Judging by the outcome of a small clinical trial, cocoa’s uncommon antioxidants may boost brain and eye function ... at least for a few hours.
If confirmed in larger, tighter trials, these short-term gains may join the growing list of health benefits attributed to cocoa’s polyphenols.
And there’s sound reason to believe they would, since these apparent benefits probably flow from cocoa’s documented ability to enhance blood flow.
The story began five years ago, when a small clinical study from Britain showed that “raw” cocoa increased blood flow to the gray matter in people’s brains (Francis ST et al. 2006).
Cocoa’s uncommon antioxidants
This small British study focused on the uncommon polyphenol-class antioxidants in cocoa, called flavanols (catechins) and procyanidins (Field DT et al. 2011).
Flavanols are the building blocks for proanthocyanidins (e.g., OPC/pycnogenol), which abound in grapes, red wine, and a few other foods and herbs.
Though spelled almost the same, flavanols are distinct from flavonols (e.g., quercetin and rutin), which abound in tea, onions, citrus fruits, and many other plant foods.
Flavanols also occur abundantly in green tea – with much smaller concentrations in other plant foods – while procyanidins abound in berries.
By “raw” cocoa, we mean the kind not treated with alkali (Dutched), hence still rich in flavanol-type polyphenols. (Most dark chocolate is made with raw, non-Dutched cocoa, but most cocoa powder is Dutched, hence very low in flavanols.)
The tale continued last year, when Australian scientists reported that subjects who drank either of two cocoa beverages with substantial amounts of flavanols (520 to 994 mg) performed better on tests for anxiety, “cognitive demand” and mental fatigue, compared with a flavanol-free “control” cocoa drink (Scholey AB et al. 2010).
As the Aussies wrote, “This is the first report of acute cognitive improvements following CF [cocoa flavanol] consumption in healthy adults.”
They seemed on the mark when they hypothesized, “While the mechanisms underlying the effects are unknown they may be related to known effects of CF [cocoa flavanols] on endothelial [artery wall] function and blood flow.” (Scholey AB et al. 2010)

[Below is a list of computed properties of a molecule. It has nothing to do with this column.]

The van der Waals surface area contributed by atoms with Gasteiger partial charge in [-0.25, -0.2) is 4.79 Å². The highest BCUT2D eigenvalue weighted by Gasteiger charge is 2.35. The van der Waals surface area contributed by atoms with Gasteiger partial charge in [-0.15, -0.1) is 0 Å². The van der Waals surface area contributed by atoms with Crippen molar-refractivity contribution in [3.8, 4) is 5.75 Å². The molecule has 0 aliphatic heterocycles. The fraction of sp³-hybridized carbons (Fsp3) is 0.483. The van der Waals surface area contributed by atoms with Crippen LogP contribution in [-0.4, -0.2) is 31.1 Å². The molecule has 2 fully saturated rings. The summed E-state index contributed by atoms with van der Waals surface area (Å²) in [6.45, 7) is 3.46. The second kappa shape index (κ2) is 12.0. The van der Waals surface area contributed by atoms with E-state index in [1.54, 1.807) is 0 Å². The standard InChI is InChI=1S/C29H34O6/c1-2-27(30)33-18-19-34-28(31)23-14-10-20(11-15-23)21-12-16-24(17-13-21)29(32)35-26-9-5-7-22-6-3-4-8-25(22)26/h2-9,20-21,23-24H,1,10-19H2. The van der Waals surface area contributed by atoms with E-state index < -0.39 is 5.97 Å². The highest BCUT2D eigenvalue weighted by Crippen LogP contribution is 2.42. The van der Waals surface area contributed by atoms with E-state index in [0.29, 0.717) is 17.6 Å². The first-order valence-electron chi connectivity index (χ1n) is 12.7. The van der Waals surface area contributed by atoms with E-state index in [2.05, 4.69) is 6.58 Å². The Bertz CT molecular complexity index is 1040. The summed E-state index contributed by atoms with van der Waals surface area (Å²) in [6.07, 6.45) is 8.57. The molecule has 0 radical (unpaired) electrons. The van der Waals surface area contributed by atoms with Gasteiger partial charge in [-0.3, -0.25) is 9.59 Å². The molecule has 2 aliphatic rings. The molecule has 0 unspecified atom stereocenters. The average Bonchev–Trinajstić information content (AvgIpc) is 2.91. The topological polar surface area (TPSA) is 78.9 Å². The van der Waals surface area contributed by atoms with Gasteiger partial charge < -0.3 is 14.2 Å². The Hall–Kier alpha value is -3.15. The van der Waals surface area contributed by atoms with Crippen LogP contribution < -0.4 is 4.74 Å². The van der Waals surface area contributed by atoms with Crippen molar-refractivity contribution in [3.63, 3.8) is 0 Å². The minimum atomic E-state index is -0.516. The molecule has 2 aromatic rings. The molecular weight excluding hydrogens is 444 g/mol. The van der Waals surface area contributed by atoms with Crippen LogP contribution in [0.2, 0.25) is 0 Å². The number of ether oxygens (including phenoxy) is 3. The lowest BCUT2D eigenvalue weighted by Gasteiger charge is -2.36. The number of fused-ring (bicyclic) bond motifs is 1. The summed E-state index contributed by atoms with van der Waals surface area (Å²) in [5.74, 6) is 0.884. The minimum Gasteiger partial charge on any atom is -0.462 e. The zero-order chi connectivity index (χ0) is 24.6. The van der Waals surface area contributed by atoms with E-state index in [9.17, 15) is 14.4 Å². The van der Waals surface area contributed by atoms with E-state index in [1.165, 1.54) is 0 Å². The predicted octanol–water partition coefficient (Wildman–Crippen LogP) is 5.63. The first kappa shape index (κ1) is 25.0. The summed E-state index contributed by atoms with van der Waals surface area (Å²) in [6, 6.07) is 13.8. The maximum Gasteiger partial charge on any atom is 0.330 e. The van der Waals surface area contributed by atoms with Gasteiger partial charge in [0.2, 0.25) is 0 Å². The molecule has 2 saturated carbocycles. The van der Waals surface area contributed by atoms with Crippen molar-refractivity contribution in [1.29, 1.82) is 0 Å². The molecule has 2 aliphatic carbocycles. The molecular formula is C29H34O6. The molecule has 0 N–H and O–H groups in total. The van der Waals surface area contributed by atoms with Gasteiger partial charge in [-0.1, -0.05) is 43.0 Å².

Now researchers from the UK’s University of Reading report that consumption of dark, flavanol-rich chocolate may improve aspects of eye and brain function.
British pilot trial sees short-term brain, eye boost
The authors of the new study say their findings show that some aspects of vision and cognitive performance in healthy young adults were improved by cocoa containing its natural flavanols (Field DT et al. 2011).
Like the Aussies, they suspect that these effects may be explained by increased cerebral and retinal blood flow caused by cocoa flavanols.
This was a randomized, single-blinded, crossover trial, involving 30 healthy adults aged between 18 and 25.
One group consumed 35 grams of dark chocolate while people in a control group ate the same quantity of white (flavanol-free) chocolate. After a one-week interval between two testing sessions, the groups switched regimens.
The researchers were “blinded” as to which of the two types of chocolate each test group consumed … but the participants knew (by the light or dark color of the chocolate) which of the two kinds they had eaten.
The authors conceded the participants “may conceivably have been influenced by this knowledge.” (Field DT et al. 2011)
The participants were tested for “visual contrast sensitivity”, “motion sensitivity” and cognitive performance (visual-spatial working memory and a sophisticated reaction time task).
Compared with the control group, the dark chocolate group showed improved visual contrast sensitivity and reduced time required to detect motion direction.
As the Brits wrote, “A reduction in the time required to integrate visual motion could be beneficial in time critical everyday tasks, such as driving. The effect on the simpler early phase of the choice reaction time task suggests that CF [cocoa flavanols] can increase response speed in simple tasks.” (Field DT et al. 2011)
The researchers are conducting a follow-up study in older adults.
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